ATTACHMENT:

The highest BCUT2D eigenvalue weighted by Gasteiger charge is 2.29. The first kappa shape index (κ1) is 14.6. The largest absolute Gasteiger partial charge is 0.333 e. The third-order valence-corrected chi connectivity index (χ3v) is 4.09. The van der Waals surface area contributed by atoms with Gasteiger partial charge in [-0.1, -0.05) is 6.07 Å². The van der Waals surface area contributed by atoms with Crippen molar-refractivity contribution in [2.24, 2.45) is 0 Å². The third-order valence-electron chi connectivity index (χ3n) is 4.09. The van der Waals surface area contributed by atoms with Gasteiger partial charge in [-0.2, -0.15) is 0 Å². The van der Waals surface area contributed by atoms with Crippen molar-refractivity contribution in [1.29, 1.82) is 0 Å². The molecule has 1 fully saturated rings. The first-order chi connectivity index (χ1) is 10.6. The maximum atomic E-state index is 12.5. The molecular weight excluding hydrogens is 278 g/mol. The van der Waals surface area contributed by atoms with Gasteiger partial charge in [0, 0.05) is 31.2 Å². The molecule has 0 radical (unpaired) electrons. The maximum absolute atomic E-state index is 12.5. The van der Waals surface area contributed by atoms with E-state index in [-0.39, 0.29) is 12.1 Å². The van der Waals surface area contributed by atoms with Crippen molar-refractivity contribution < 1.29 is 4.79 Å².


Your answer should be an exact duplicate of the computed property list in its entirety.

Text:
The highest BCUT2D eigenvalue weighted by Gasteiger charge is 2.29. The first kappa shape index (κ1) is 14.6. The largest absolute Gasteiger partial charge is 0.333 e. The third-order valence-corrected chi connectivity index (χ3v) is 4.09. The van der Waals surface area contributed by atoms with Gasteiger partial charge in [-0.1, -0.05) is 6.07 Å². The van der Waals surface area contributed by atoms with Crippen molar-refractivity contribution in [2.24, 2.45) is 0 Å². The third-order valence-electron chi connectivity index (χ3n) is 4.09. The van der Waals surface area contributed by atoms with Gasteiger partial charge in [-0.2, -0.15) is 0 Å². The van der Waals surface area contributed by atoms with Crippen molar-refractivity contribution in [1.29, 1.82) is 0 Å². The molecule has 1 fully saturated rings. The first-order chi connectivity index (χ1) is 10.6. The maximum atomic E-state index is 12.5. The molecular weight excluding hydrogens is 278 g/mol. The van der Waals surface area contributed by atoms with Gasteiger partial charge in [0, 0.05) is 31.2 Å². The molecule has 0 radical (unpaired) electrons. The maximum absolute atomic E-state index is 12.5. The van der Waals surface area contributed by atoms with E-state index in [-0.39, 0.29) is 12.1 Å². The van der Waals surface area contributed by atoms with Crippen molar-refractivity contribution < 1.29 is 4.79 Å².